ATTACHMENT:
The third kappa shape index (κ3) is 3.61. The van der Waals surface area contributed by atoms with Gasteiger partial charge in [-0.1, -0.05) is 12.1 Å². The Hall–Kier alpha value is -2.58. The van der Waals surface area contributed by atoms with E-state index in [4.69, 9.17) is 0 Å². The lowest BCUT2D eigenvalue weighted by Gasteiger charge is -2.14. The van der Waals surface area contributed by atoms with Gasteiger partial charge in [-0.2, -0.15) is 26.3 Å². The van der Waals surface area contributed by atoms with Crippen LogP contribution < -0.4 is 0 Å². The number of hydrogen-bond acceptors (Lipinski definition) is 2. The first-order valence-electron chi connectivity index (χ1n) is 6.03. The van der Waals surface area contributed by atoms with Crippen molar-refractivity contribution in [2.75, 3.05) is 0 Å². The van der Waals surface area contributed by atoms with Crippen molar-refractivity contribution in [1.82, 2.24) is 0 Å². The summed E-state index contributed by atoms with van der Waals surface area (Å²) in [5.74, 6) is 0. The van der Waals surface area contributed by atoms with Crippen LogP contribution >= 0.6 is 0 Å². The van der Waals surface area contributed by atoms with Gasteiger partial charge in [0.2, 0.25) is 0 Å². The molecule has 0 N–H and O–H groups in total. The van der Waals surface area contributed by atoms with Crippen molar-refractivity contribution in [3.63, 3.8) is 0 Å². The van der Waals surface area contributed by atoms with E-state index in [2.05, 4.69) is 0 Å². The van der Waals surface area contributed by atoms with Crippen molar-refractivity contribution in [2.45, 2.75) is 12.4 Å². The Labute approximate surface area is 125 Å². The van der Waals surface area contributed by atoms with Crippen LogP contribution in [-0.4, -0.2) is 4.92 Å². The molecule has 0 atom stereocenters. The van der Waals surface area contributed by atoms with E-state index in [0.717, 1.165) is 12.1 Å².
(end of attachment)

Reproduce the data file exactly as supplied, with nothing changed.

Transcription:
The third kappa shape index (κ3) is 3.61. The van der Waals surface area contributed by atoms with Gasteiger partial charge in [-0.1, -0.05) is 12.1 Å². The Hall–Kier alpha value is -2.58. The van der Waals surface area contributed by atoms with E-state index in [4.69, 9.17) is 0 Å². The lowest BCUT2D eigenvalue weighted by Gasteiger charge is -2.14. The van der Waals surface area contributed by atoms with Gasteiger partial charge in [-0.2, -0.15) is 26.3 Å². The van der Waals surface area contributed by atoms with Crippen LogP contribution < -0.4 is 0 Å². The number of hydrogen-bond acceptors (Lipinski definition) is 2. The first-order valence-electron chi connectivity index (χ1n) is 6.03. The van der Waals surface area contributed by atoms with Crippen molar-refractivity contribution in [2.75, 3.05) is 0 Å². The van der Waals surface area contributed by atoms with Crippen molar-refractivity contribution in [1.82, 2.24) is 0 Å². The summed E-state index contributed by atoms with van der Waals surface area (Å²) in [5.74, 6) is 0. The van der Waals surface area contributed by atoms with Crippen LogP contribution >= 0.6 is 0 Å². The van der Waals surface area contributed by atoms with Gasteiger partial charge in [0.2, 0.25) is 0 Å². The molecule has 0 N–H and O–H groups in total. The van der Waals surface area contributed by atoms with Crippen molar-refractivity contribution in [3.63, 3.8) is 0 Å². The van der Waals surface area contributed by atoms with E-state index in [2.05, 4.69) is 0 Å². The van der Waals surface area contributed by atoms with Crippen molar-refractivity contribution in [2.45, 2.75) is 12.4 Å². The Labute approximate surface area is 125 Å². The van der Waals surface area contributed by atoms with Crippen LogP contribution in [-0.4, -0.2) is 4.92 Å². The molecule has 0 atom stereocenters. The van der Waals surface area contributed by atoms with E-state index in [0.717, 1.165) is 12.1 Å².